At present voluntary and philanthropic organisations are experiencing significant public attention and academic discussions about their role in society. Central to the debate is on one side the question of how they contribute to “the common good”, and on the other the question of how they can avoid being "polluted" by the state and market logic and maintain their distinctness rooted in civil society´s values and logics. Through a historical case analysis of the Egmont Foundation from Denmark (a corporate philanthropic foundation from 1920), the paper shows how concrete gift-giving practices and concepts continuously over time have blurred the different sectors and “polluted” contemporary definitions of the “common good”. The analysis shows that “the common good” is not an autonomous concept owned or developed by specific spheres of society. The analysis stresses that historically, “the common good” has always been a contested concept. It is established through messy and blurred heterogeneity of knowledge, purposes and goal achievements originating from a multitude of scientific, religious, political and civil society spheres contested not only in terms of words and definitions but also through concrete practices of gift-giving.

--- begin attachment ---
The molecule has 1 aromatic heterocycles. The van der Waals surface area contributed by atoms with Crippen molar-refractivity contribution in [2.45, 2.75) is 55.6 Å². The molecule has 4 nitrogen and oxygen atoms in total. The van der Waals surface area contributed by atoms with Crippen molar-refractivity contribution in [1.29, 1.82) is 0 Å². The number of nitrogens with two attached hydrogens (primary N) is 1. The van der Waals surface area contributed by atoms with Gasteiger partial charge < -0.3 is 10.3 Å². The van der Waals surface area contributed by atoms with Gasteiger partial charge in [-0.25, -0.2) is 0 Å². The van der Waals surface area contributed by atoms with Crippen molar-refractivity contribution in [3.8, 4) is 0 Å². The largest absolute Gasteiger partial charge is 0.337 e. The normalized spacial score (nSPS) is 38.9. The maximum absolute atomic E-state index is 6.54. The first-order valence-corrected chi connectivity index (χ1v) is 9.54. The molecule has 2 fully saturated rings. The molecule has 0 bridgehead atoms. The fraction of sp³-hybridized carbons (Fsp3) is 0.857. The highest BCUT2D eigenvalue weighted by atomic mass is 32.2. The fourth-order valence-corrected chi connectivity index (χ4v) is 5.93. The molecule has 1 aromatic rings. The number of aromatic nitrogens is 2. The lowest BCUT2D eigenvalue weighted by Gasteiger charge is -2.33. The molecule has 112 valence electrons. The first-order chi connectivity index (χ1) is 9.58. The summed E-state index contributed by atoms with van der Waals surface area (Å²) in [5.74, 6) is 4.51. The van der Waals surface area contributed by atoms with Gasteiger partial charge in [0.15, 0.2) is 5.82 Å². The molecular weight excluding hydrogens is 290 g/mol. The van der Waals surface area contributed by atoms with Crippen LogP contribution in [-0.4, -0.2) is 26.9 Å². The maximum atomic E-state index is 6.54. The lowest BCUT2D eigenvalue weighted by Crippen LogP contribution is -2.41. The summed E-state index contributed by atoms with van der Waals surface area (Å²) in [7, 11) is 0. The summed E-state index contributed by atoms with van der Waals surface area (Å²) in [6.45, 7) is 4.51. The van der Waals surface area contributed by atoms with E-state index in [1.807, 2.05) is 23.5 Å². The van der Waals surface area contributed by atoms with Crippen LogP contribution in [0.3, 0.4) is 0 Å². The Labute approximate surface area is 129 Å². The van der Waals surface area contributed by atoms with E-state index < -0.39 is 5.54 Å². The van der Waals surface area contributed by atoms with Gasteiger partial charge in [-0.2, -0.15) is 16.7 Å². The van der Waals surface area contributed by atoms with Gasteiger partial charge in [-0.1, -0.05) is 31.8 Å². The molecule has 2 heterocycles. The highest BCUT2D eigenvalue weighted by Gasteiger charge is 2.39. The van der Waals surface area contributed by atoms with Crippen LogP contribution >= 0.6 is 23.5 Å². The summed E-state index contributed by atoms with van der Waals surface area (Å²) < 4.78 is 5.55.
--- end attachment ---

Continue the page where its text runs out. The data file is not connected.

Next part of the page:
|Number of pages||10|
|Publication status||Published - 2015|
|Event||40th Annual Meeting of the Social Science History Association: Pluralism and Community: Social Science History Perspectives - Baltimore, MD, United States|
Duration: 12 Nov 2015 → 15 Nov 2015
Conference number: 40
|Conference||40th Annual Meeting of the Social Science History Association|
|Period||12/11/2015 → 15/11/2015|